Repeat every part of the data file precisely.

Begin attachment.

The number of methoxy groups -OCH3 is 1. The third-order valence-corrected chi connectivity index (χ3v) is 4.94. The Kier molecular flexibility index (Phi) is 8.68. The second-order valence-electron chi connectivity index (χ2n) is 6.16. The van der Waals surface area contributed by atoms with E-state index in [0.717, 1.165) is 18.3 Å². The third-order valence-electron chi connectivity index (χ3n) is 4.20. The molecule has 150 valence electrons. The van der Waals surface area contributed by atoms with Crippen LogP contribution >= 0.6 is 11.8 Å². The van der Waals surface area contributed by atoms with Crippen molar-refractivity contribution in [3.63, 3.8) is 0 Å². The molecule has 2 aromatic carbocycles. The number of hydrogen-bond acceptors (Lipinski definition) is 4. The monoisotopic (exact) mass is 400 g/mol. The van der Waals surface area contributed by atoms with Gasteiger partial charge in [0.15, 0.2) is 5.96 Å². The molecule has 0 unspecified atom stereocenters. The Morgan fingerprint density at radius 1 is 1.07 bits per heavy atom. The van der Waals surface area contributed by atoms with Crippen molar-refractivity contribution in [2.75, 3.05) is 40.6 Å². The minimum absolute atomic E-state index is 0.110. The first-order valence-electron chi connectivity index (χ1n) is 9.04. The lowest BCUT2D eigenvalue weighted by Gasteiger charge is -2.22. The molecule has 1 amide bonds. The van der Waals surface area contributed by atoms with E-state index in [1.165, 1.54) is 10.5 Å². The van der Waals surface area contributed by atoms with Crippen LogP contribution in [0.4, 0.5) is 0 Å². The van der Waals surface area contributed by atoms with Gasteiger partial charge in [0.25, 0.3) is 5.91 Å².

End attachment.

The number of methoxy groups -OCH3 is 1. The third-order valence-corrected chi connectivity index (χ3v) is 4.94. The Kier molecular flexibility index (Phi) is 8.68. The second-order valence-electron chi connectivity index (χ2n) is 6.16. The van der Waals surface area contributed by atoms with E-state index in [0.717, 1.165) is 18.3 Å². The third-order valence-electron chi connectivity index (χ3n) is 4.20. The molecule has 150 valence electrons. The van der Waals surface area contributed by atoms with Crippen LogP contribution >= 0.6 is 11.8 Å². The van der Waals surface area contributed by atoms with Crippen molar-refractivity contribution in [3.63, 3.8) is 0 Å². The molecule has 2 aromatic carbocycles. The number of hydrogen-bond acceptors (Lipinski definition) is 4. The monoisotopic (exact) mass is 400 g/mol. The van der Waals surface area contributed by atoms with Gasteiger partial charge in [0.15, 0.2) is 5.96 Å². The molecule has 0 unspecified atom stereocenters. The Morgan fingerprint density at radius 1 is 1.07 bits per heavy atom. The van der Waals surface area contributed by atoms with Crippen molar-refractivity contribution in [2.75, 3.05) is 40.6 Å². The minimum absolute atomic E-state index is 0.110. The first-order valence-electron chi connectivity index (χ1n) is 9.04. The lowest BCUT2D eigenvalue weighted by Gasteiger charge is -2.22. The molecule has 1 amide bonds. The van der Waals surface area contributed by atoms with E-state index in [1.165, 1.54) is 10.5 Å². The van der Waals surface area contributed by atoms with Crippen LogP contribution in [0.4, 0.5) is 0 Å². The van der Waals surface area contributed by atoms with Gasteiger partial charge in [0.25, 0.3) is 5.91 Å².